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such as pasture soils have less P and so the possib ility of P moving out of the system is less than a highly impacted soil (N air et al., 1999). Soil Microorganisms Microorganisms encompass only 1-3% of soil organic matter (Jenkinson, 1988) yet there can be as many as 109 bacterial cells per gram of soil (T orsvik et al., 1990). Microorganisms have many vital roles in the soil environment. They decompose organic matter thereby releasing substantial amounts of nutrients. They are majo r constituents in biogeochemical cycles (carbon, nitrogen, sulphur) and also help in environmental processes such as the degradation of pollutants (Curtis and Sloan, 2005). Soil microorganisms are considered an excellent biological soil qual ity indicator because they respond quickly to environmental changes (Tur co et al., 1994). They also play a vital role in the cycling of N and C (Nanni pieri et al., 1990). Specificall y, nitrification is a functional parameter in assessing soil quality because it is ca rried out by specialized bacteria which are very sensitive to environmental changes, stress and toxic substances (Bollmann, 2006). Nitrification, the reduction of N to nitrate (NO3 -), is normally a twostage process with ammonia being oxidized to nitrite, and th en nitrite quickly being oxidized to NO3 (Prosser, 2007). Nitrification is affected by a number of factors which can interact to affect the overall process. Nitrifiers must be present, and because they are aerobic organisms oxygen must also be available. Nitrification is optimal when soils ar e near field capacity or when 60% of pore spaces are filled with water. The most important regu lating factor is substrat e availability, namely ammonium (Myrold, 1999). Soil pH is another infl uence on nitrification. Most soils below pH 4.5 have negligible nitrification ra tes because nitrifiers generally wo rk best at neutral pH. It has been shown however that nitrification can occur at pH below 4.0 in forest soils. One possible explanation for nitrification under these low pH conditions is that N rich material in microsites 28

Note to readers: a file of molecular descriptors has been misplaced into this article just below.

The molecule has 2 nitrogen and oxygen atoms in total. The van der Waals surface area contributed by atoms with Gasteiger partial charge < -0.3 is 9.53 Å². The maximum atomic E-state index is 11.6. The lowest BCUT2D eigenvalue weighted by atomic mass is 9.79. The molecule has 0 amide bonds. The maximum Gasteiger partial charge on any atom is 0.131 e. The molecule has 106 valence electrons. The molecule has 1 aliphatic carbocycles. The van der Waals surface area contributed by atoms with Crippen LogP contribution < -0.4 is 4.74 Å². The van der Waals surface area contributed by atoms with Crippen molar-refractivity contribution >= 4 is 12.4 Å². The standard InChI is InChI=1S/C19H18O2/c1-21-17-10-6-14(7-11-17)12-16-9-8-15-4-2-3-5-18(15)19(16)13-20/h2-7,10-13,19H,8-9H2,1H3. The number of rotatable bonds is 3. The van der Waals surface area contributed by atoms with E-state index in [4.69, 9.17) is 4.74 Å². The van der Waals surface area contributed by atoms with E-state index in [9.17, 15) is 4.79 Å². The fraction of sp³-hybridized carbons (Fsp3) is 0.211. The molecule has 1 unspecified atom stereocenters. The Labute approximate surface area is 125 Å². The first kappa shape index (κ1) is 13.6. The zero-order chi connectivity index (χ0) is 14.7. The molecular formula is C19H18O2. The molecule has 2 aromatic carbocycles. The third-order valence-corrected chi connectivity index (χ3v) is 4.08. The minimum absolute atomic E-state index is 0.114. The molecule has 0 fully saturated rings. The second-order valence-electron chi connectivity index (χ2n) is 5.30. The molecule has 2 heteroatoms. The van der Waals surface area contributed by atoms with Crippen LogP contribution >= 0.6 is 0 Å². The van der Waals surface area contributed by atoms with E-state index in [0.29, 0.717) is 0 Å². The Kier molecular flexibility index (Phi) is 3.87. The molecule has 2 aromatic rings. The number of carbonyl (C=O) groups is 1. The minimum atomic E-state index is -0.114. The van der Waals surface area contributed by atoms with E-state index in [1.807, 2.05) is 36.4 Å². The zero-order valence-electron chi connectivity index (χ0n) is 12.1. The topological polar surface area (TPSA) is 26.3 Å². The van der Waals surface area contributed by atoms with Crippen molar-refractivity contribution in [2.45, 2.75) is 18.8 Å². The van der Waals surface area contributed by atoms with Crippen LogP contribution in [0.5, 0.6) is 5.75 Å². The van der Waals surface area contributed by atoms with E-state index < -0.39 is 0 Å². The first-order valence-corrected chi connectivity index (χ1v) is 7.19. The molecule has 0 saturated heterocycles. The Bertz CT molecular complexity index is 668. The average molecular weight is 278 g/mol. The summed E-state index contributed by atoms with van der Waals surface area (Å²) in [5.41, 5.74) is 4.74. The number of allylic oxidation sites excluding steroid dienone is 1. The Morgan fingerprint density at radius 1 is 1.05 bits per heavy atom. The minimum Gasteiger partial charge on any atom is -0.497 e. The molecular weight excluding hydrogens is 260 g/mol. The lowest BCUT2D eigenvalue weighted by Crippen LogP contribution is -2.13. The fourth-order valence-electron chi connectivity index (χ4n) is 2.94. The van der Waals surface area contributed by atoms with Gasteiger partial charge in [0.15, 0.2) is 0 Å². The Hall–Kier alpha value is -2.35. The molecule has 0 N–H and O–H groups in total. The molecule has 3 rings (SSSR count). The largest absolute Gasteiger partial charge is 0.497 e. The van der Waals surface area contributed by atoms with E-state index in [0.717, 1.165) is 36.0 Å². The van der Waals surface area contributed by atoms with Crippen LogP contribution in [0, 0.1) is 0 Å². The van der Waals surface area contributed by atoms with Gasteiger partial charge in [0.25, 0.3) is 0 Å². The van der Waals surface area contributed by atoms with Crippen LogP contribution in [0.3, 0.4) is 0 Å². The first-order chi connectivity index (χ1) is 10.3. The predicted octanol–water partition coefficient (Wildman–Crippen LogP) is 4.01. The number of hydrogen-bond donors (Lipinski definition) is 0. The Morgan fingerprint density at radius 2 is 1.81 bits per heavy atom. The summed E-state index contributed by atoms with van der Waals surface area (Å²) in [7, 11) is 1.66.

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release ammonium, increasing the pH within the microsite. Another is the presence of more acid tolerant nitrifiers. The best pos sible explanation is that the lack of Al toxicity in organic and some forest soils allows nitrif ication at even lower pHs (Paul and Clark, 1996). Temperature, water potential, salinity and nutrient availability also affect nitr ification rates (Myrold, 1999). Aluminum negatively affects soil bacterial growth and overall numbers of rhizobium (Glenn and Dilworth, 1991). The mechanisms which specifically harm the bacteria are unknown. Soybeans and cowpeas have shown decreas ed levels of N fixing capabilities when grown in combination of low pH and toxic levels of Al (Mookherji and Floyd, 1991). A study on forest soils reported decrea sed nitrification rate s as potassium chloride extractable Al increased (Gilliam et al., 2005). Alexander (1980) proposed that acid precipitation aff ects nitrification more than other N cycle phases. The effects of nitrification as impacted by acid preci pitation were studied by Bitton et al. (1985). Acid rain of pH 3.7 and 3.0 along with a control of 4.6 was applied to 75 m2 plots on a typical Florida sandy soil. Nitrification rates proved to be the most sensitive to the acid rain and were reduced from 0.16 mg NO-3-N kg-1 d-1 on control plots to 0.08 and 0.06 mg NO-3-N kg-1 d-1 for acid rain with a pH of 3.7 and 3.0, respectively. There is little information on the imp act that WTR application has on soil microorganisms. In one study, six WTRs from S outh Africa were added to two soils at various rates and soil respiration was monitored. In general, the soils amended with WTR showed significant increases in soil respiration. The e ffects were less visible after time, indicating increased microbial activity may not be a long-te rm result. Based on so il microbial indicators alone, WTR could be applied at a 300 Mg ha-1 rate without negatively impacting soil quality (Pecku et al., 2006). 29